GEDI Blogging and Humility

This reflection comes from the GEDI readings for this week, the links for which can be found at the bottom of this post.

This blog works as an exercise in humility. What does that mean? I mean that every time I post, comment, or reply to a comment, I make a public statement: “I am still learning. Read these words, and you’ll see my progress.” What’s more, I create an invitation. “Come learn with me.” At first glance, my idea might seem either painfully obvious or hopelessly idealistic. The beauty of the matter? It could be either or both of those things, but the idea is no less significant.

By using this blog to document my reflections and relating them to my academic interests, I give future students a show of trust. In doing so, I embrace not only hope but also accept consequences. I accept the hope that in doing so, they might know that they need not fear sharing partially-developed ideas or asking questions with me or (ideally) in the classroom. But likewise, I accept the consequence that comes by lowering myself in a public view. Lowering myself might very well lead to being viewed as foolish by students, leading to issues of respect in the classroom. It might lead to being considered idealistic by colleagues, leading to hesitancy sharing their progress with me. It might lead to being considered less professional by superiors, leading to increased scrutiny of my work.

Or maybe it might lead to none of these things as the blog never gets over a single reader. But I accept these possibilities and their ramifications because by posting to this blog, I, and by extension all the GEDI students, make several statements:

  • I am honest.  I’m honest about who I am. I don’t know everything about anything, and that’s okay. You can see progress. It’s linked to my peers and represents me as I am in the moment, and I choose to make that public.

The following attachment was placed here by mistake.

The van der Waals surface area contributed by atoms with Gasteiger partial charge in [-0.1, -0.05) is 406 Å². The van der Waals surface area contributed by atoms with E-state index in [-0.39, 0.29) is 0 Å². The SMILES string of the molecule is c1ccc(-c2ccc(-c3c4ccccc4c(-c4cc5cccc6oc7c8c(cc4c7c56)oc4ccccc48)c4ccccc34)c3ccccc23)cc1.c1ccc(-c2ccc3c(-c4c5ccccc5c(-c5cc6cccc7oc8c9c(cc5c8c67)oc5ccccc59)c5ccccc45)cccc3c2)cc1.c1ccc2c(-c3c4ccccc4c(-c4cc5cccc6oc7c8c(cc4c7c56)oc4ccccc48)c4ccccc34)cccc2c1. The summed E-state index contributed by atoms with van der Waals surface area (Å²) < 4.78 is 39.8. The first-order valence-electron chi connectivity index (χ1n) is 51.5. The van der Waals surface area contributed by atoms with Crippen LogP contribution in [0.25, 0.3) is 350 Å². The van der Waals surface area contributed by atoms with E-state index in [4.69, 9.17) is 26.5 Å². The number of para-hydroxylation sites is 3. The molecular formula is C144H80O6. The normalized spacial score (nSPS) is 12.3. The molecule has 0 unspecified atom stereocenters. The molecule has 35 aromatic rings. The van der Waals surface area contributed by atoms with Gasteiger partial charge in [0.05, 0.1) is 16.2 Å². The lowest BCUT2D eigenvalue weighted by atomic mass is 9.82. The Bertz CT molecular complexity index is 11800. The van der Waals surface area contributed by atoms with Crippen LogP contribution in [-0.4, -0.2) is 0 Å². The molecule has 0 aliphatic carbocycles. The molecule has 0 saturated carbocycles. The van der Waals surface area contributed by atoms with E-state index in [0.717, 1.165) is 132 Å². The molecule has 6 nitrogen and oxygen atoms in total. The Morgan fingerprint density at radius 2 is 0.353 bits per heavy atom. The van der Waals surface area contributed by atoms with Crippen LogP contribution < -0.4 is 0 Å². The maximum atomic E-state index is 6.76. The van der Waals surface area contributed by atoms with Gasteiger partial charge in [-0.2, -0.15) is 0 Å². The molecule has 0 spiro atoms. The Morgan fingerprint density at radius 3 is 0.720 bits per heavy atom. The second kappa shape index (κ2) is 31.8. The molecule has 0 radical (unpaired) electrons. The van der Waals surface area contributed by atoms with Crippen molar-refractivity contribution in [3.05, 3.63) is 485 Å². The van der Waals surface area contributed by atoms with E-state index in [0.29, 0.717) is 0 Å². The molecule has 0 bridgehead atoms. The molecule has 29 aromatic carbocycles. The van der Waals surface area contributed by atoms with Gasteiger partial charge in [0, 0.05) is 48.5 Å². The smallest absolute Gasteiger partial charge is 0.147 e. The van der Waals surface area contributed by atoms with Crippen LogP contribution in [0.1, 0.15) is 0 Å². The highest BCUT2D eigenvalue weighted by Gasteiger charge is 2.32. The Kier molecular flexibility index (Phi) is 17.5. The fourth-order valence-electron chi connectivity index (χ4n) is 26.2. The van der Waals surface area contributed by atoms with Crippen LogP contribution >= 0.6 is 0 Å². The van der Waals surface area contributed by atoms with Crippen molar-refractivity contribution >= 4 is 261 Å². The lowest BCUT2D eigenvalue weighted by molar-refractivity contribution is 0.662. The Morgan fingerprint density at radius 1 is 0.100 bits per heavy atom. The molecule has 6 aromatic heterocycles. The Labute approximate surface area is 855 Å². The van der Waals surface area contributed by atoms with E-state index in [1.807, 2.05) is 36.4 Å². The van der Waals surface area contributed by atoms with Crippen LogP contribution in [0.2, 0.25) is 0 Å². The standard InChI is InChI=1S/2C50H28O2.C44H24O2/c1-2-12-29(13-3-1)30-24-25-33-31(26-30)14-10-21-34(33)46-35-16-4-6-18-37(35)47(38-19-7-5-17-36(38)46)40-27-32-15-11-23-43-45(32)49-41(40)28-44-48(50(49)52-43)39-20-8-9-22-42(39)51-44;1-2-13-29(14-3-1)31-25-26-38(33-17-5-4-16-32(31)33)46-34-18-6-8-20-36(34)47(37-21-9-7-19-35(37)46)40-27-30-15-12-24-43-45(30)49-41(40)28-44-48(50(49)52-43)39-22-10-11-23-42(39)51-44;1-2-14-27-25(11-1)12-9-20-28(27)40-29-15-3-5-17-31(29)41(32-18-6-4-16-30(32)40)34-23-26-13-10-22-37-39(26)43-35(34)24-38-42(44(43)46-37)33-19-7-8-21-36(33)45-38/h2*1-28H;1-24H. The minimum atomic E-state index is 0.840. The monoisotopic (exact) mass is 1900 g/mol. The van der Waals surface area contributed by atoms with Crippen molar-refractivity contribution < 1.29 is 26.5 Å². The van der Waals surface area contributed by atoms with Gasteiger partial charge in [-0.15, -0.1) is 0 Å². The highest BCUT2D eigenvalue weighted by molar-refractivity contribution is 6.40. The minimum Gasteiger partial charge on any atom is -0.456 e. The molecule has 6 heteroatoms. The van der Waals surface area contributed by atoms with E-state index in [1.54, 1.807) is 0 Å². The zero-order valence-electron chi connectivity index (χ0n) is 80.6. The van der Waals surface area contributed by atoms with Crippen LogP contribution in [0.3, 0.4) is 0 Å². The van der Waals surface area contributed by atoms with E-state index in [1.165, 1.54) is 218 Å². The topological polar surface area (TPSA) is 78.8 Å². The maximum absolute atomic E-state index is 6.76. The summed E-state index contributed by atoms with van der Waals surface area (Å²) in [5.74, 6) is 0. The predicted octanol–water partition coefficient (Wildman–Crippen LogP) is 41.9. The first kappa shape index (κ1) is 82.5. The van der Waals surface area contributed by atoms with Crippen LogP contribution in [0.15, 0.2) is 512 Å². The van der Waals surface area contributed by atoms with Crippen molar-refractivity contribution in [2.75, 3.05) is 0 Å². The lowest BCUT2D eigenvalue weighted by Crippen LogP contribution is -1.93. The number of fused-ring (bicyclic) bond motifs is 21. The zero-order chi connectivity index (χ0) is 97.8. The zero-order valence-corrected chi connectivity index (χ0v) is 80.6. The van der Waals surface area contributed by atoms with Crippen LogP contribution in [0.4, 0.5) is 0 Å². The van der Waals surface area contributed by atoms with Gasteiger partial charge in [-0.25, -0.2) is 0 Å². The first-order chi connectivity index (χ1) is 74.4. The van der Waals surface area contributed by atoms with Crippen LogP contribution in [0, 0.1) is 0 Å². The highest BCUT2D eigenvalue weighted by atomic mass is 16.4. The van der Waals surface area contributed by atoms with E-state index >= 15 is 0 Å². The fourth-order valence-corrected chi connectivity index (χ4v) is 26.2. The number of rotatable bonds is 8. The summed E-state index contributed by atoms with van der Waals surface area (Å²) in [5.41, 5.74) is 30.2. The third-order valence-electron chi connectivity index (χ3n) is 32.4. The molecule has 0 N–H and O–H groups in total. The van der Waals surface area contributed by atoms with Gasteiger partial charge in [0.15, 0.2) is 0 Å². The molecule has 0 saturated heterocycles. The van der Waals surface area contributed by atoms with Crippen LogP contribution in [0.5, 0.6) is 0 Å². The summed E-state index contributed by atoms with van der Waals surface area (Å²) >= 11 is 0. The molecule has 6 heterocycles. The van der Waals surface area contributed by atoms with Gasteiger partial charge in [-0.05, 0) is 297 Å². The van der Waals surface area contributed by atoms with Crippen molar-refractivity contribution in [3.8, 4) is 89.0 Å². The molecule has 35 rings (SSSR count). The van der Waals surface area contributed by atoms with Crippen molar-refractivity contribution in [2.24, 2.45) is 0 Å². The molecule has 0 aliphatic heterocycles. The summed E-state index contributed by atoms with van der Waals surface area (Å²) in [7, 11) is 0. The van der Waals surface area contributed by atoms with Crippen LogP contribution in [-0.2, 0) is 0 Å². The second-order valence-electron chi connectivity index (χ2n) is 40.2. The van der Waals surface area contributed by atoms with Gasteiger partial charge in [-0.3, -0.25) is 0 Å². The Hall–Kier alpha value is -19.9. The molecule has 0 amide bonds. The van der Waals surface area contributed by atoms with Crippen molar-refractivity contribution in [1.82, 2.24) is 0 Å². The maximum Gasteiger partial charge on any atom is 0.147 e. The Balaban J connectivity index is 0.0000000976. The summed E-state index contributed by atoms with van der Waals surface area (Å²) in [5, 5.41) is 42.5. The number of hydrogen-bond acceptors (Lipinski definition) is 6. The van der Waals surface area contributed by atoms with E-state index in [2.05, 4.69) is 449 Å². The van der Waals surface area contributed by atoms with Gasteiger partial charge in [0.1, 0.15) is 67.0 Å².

• We help each other.You can see us share our thoughts and learn from one another. We accept critiques and praise alike.
  • We’re committed to learning. Our blogs document not only our path towards becoming better writers or educators, but act as a reminder to students that learning persists throughout life, and begins by saying “I don’t know everything, but I’d like to learn a little about something.”

Reading Links Copied From Week One of the Spring 2019 Contemporary Pedagogy Course.

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14 thoughts on “GEDI Blogging and Humility

  1. Great Post, Jon! Blogging feels really easy until one has to try it; then all the self-doubts begin to come to the surface. I had never thought of blogging as humility, and your post has given me a new insight into blogging. And yes, making oneself vulnerable and putting oneself out there requires humility – especially as beginners. Thank you for this!

  2. Jon, that’s really great post! Honestly, I began with the similar introduction in my first post. This idea of writing in the name of “humility” made me feel so good as the one who didn’t like the blogging. Same here, why not do we share our humility via our posts. and show our subjectivity and agency in a very sincere manner 🙂
    Cheers!

  3. It takes some courage . I enjoyed your open perspective on what this blog represents for you and what you hope to get out of it. I found while I don’t have time to blog often — when I do get the chance it’s a fulfilling moment to realize the work put into myself intellectual takes form through writing (especially if it’s outside my discipline). Is this your first blog?